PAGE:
The Final Wish Review

The Final Wish Review

Aaron (Michael Welch) is in a rut. He can’t seem to find a job, he’s behind on his rent and he has just learnt that his father has died. Travelling back home (somewhat reluctantly), he’s reminded of old flames, old grudges and old family as he stays with his mother Kate (Lin Shaye) who seems to be barely hanging on after the death of her husband. Aaron comes across an urn in the house and strange occurrences begin to take place all around Aaron, whose wishes suddenly start coming true.

The Final Wish is a fun deviation on a classic wish fulfilment narrative, seen in films like The Monkey’s Paw and the quite terrible Wish Upon. It twists the narrative a little, making Aaron completely clueless of the urn’s powers until the situation has already gotten out of hand. Aaron initially makes small almost meaningless wishes such as wishing to be good looking, after which his friend runs him over with a car which leads to a surgeon fixing Aaron’s cleft palate scar. If you think this sounds a little daft, you are not wrong, reader.

While the film does a lot of things right, there are too many things wrong. It features some gorgeous production design especially in Aaron’s almost gothic childhood home, which is both impressive and scary. Everything onscreen is fine and adequately shot, completely by the book, which makes for a boring film. Everything has its place in The Final Wish, but as a genre, horror relies on surprising the audience and I’m not talking about just jump scares. The film’s story rolls along predictably, following beats we all know and leading up to a foreseeable conclusion.

However, it’s always a pleasure to see Lin Shaye. She’s a true horror queen if there ever was one, from her turns in the Insidious franchise, The Grudge, Ouija: Origin of Evil and several others. Shaye is consistently great, elevating the material with her presence bringing some much needed pathos to the film. She also demonstrates great chemistry with Welch, who is appropriately frightened onscreen, like a deer in headlights only with added supernatural urns. It’s an empathetic performance from Welch who, despite the increasing madness of the narrative, never slips into hysteria and keeps things grounded.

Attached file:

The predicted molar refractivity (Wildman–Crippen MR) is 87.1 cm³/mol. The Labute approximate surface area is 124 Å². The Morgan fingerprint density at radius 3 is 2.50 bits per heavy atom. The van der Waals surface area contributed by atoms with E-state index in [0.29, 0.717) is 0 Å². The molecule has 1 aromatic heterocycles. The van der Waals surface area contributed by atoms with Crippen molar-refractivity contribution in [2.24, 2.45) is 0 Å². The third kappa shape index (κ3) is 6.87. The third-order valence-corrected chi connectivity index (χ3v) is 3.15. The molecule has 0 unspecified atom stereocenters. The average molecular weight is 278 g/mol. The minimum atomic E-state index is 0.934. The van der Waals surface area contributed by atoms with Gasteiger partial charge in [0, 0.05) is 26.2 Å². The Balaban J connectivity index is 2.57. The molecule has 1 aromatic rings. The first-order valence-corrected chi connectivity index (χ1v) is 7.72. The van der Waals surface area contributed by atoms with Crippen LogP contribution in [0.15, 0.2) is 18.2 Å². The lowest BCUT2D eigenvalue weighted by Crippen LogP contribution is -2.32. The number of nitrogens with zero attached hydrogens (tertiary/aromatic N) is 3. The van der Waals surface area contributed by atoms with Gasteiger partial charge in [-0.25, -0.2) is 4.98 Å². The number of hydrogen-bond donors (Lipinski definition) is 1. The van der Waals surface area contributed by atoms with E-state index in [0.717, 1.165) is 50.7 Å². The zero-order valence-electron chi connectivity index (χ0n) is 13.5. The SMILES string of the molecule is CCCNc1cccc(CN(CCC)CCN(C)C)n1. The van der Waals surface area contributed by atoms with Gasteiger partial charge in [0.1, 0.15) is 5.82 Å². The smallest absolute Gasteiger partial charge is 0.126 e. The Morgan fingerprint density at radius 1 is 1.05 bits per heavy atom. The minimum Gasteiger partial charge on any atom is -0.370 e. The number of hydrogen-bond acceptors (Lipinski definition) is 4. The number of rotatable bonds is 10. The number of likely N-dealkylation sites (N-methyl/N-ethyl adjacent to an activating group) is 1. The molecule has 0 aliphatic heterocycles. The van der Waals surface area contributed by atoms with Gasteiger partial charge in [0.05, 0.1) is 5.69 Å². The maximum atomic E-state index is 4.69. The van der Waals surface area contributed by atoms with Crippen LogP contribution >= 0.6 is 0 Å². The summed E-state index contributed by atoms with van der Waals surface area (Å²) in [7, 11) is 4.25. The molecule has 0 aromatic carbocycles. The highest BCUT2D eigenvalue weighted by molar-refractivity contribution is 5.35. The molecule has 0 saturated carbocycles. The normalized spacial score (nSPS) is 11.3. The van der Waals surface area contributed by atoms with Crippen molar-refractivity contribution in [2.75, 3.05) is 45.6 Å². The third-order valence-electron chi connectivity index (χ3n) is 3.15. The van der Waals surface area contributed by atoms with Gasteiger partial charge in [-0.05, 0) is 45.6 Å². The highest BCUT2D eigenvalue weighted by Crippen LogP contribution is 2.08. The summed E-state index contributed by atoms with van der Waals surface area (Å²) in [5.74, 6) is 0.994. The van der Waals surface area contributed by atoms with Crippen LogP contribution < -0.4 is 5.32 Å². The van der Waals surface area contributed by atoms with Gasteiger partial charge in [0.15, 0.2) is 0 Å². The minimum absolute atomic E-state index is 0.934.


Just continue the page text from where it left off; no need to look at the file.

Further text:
The performance which unfortunately sinks the entire film is that of Melissa Bolona as Aaron’s old love interest Lisa. While Bolona looks the part, she fails to bring any nuance to her performance or chemistry with any of her co-stars. She is exceedingly out of her league, especially when paired up with Welch, who might be an under-seen actor but has had a long career, and horror icon, Tony Todd. Candyman himself shows up as Librarian Colin who explains the urn’s origins to the scared couple and it’s a joy to see Todd in a schlocky horror.

While Welch and Shaye are truly great, it’s hard to forgive The Final Wish for all its narrative missteps. This is a film that is too complicated and too packed full of extras that it doesn’t need. Aaron’s friend Tyrone (Jean Elie) is a little pointless, coming and going as the narrative dictates but never contributing anything meaningful. Old school bully called Derek (Kaiwi Lyman-Mersereau) - why are all American douche bags called Derek? - seems like a caricature from the 80s and feels like dead weight in a story that has enough going on already.

Yet, director Timothy Woodward Jr. delivers plenty of great shocks to keep things occasionally interesting. The Final Wish may not be as original as it seems to believe, but it is effective. There is great scary imagery, even if some of it is terribly clichéd, especially the horribly rundown mental asylum, but at least it’s all cohesive. At its best, The Final Wish is a rollercoaster ride of thrills and features another delightfully unhinged performance from Lin Shaye.

The Final Wish is released digitally on May 25th.


The Final Wish may be a barely adequate horror film, but it’s another chance for Lin Shaye to shine.


out of 10

The Final Wish (2018)
Dir: Timothy Woodward Jr. | Cast: Lin Shaye, Melissa Bolona, Michael Welch, Spencer Locke | Writers: Jeffrey Reddick (screenplay), Jeffrey Reddick (story), Jonathan Doyle (screenplay), William Halfon (screenplay)

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